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Newspapers around the country are restructuring–so how much money are they saving from these moves? Trinity Mirror (LSE: TNI) says it has s…

Newspapers around the country are restructuring–so how much money are they saving from these moves? Trinity Mirror (LSE: TNI) says it has shaved 30 percent from the editorial and advertising costs in its Midlands division as part of a plan by IBM to reduce headcount and integrate digital and print operations. A little-noticed release quietly published on IBM’s website last week says Trinity “viewed short-term cost-cutting as a necessary but not sufficient response to an industry experiencing permanent change.” This is part of an ongoing restructuring programme at Trinity that has seen at least 1,200 staff laid off this year, £7.5 million invested in a new newsroom in Birmingham, and the re-launch of the Birmingham Post.

IBM’s release describes Trinity as being like all other major regional publishers: fragmented. Each title had its own editorial and advertising and productions teams and “operations evolved little in many of the traditional ways of gathering news, editing pages, managing production and selling advertising”. So staff from the Birmingham Post, Birmingham Mail and Sunday Mercury were all working separately on these things while sitting in the same office. Georgina Harvey, Trinity Mirror Regionals MD, says: “We recognise that we are in a multi-media age and have to transform radically the way we do things.” Trinity is hoping to roll out the same model at its five other regional divisions.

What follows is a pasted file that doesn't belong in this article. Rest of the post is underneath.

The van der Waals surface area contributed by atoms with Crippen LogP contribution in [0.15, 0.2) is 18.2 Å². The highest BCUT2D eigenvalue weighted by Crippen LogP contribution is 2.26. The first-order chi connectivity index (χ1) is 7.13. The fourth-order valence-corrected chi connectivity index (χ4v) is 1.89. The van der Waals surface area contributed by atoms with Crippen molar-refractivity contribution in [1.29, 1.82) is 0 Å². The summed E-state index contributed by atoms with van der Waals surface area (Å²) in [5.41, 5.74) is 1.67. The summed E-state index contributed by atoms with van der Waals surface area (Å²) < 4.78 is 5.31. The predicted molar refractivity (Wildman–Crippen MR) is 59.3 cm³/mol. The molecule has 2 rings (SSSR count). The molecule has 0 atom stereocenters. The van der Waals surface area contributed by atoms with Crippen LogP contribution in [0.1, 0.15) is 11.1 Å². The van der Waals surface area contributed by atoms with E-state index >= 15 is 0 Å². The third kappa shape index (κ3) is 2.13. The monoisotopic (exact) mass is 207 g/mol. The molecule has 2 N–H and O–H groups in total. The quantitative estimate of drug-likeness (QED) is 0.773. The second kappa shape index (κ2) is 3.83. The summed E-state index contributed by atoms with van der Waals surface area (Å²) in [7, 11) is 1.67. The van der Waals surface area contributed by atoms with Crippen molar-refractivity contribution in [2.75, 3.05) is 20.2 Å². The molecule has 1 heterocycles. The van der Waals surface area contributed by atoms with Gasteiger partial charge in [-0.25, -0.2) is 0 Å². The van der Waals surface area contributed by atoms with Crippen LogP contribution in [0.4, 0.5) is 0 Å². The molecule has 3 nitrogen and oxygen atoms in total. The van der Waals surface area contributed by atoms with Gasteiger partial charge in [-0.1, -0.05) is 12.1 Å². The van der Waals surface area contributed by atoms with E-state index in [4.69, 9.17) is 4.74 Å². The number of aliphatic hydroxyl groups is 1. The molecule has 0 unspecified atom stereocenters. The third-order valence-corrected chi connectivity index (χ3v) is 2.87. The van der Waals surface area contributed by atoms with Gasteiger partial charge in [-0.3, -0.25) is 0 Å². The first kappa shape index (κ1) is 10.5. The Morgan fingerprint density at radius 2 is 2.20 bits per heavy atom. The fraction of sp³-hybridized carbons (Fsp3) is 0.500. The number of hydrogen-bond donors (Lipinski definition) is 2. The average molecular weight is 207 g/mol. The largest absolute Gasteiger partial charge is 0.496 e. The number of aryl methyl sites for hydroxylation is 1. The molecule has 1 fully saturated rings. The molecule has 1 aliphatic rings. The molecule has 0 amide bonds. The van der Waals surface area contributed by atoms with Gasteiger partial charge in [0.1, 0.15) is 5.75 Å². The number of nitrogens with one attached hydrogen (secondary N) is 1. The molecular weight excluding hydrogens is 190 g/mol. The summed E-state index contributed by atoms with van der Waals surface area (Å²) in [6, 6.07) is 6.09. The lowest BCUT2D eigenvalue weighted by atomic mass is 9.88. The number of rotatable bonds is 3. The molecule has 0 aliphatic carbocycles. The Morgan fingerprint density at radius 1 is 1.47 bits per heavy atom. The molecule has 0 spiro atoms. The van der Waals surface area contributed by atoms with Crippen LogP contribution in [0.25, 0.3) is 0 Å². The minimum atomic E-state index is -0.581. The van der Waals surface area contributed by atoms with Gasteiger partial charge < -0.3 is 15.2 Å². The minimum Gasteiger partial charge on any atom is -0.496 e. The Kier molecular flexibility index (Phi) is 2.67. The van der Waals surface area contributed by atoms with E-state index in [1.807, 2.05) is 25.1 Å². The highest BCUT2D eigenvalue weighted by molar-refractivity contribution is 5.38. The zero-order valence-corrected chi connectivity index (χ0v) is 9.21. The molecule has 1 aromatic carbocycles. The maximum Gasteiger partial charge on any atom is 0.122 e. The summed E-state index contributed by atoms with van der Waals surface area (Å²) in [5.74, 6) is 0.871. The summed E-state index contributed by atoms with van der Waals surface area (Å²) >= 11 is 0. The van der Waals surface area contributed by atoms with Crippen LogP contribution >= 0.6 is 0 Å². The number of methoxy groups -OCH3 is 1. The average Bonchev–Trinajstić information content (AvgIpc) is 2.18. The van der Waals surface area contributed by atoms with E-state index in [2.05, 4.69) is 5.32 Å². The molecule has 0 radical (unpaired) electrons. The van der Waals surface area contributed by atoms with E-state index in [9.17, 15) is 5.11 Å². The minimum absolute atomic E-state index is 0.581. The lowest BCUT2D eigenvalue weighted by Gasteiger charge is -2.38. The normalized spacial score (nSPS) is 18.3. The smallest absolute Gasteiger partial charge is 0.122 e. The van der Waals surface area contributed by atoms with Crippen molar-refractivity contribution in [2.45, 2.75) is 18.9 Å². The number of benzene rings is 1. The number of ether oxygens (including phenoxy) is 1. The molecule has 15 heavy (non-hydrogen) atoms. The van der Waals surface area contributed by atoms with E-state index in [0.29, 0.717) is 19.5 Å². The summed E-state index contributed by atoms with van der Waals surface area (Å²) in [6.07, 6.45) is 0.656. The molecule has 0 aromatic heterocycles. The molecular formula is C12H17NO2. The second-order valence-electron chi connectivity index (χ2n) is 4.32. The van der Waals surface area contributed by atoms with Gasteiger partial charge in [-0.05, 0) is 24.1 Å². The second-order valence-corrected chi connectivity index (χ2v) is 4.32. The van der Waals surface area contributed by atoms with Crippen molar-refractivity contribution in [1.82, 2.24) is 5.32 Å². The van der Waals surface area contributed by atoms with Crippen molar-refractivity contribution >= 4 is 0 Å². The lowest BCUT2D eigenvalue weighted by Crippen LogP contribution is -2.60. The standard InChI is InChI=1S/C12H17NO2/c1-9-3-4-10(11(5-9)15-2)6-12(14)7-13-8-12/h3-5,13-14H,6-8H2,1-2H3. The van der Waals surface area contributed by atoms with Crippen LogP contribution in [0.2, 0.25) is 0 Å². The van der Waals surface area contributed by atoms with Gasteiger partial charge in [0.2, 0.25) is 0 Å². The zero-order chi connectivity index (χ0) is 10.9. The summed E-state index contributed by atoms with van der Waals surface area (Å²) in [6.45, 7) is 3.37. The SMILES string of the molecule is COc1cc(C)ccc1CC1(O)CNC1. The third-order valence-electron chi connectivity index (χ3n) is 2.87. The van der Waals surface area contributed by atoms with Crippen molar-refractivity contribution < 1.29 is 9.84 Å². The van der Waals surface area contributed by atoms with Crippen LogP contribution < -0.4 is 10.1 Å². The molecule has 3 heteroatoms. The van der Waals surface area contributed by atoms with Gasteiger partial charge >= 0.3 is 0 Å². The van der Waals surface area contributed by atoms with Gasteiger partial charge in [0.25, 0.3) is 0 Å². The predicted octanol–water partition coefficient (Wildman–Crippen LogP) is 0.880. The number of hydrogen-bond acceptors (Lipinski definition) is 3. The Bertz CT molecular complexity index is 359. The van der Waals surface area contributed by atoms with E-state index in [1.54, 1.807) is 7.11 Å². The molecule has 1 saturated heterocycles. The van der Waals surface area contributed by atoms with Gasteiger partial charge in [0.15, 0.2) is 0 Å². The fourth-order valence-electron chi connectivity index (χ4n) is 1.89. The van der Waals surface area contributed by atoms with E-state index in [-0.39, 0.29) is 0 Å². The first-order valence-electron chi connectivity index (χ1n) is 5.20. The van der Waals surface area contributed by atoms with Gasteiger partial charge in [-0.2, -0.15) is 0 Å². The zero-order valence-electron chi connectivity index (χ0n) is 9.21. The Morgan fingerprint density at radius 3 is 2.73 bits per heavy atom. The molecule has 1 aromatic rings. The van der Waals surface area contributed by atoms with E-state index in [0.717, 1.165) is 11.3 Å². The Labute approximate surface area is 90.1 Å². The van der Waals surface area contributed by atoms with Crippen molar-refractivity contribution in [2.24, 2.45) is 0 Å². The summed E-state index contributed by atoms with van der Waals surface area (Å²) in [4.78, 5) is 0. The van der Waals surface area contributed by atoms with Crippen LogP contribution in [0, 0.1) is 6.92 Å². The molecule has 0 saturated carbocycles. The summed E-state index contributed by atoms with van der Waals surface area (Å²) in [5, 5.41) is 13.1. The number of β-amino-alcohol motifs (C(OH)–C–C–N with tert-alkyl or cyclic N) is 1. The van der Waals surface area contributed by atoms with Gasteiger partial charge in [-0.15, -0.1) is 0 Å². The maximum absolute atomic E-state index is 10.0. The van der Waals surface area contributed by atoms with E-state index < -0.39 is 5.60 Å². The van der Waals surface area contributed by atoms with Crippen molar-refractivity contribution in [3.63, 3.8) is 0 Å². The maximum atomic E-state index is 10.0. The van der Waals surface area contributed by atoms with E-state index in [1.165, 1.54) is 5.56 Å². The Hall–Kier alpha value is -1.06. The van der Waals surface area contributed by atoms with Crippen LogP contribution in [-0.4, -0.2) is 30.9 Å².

Is this really so radical? All the main regional newspaper companies, including Johnston Press, Northcliffe Media and Newsquest, are re-aligning their commercial and editorial staffs, making massive headcount reductions and abandoning 20-year-old publishing techniques. But this is the first time we’ve seen a concrete example of exactly how much a newspaper company can save with this approach. One question, though, is how much of a difference it will make to the bottom line. Digital income at the company — which owns 150 regional newspapers and 200 web sites — is already slowing: the company’s digital revenues increased 15.5 percent in the 17 weeks to October, compared with 40.2 percent in H108.

Multimedia advertising: One thing all regional newspapers need at the moment, IBM promise an “improved ability to create multi-media content and offer multi-media advertising” that will reduce advertising staff by 30 percent. There will also be an undefined “platform for future revenue growth” through “enhanced business and technical capability”. Ad customers will be served “via the most appropriate mix of field sales, telesales and web self-service”, so customers now have a 24-hour facility to place their own adverts into Trinity’s system to reduce reliance on expensive telesales and field sales staff.

– Remaking the newsroom: After a series of workshops with journalists in Birmingham, Trinity and IBM devised a system whereby reporters would write directly onto templated pages — reducing the need for subeditors — and a remote CMS from Mediaspectrum lets reporters file online from anywhere.

  1. Neil Benson, Editorial Directo Thursday, January 8, 2009

    Two points I'd like to clarify: Firstly, the new newsroom model was created by our editorial team in the Midlands. The IBM team provided excellent facilitation and essential programme management expertise, but the new working methods are a Trinity Mirror in-house creation. Secondly, the new way of working IS genuinely radical. Yes, everyone is cutting costs, but what makes our approach different is that we have reinvented the editorial process, fused several separate teams into a single newsroom and replaced print-plus publishing with genuine, integrated multimedia production – all in one project. If that's not radical, I'm a banana.

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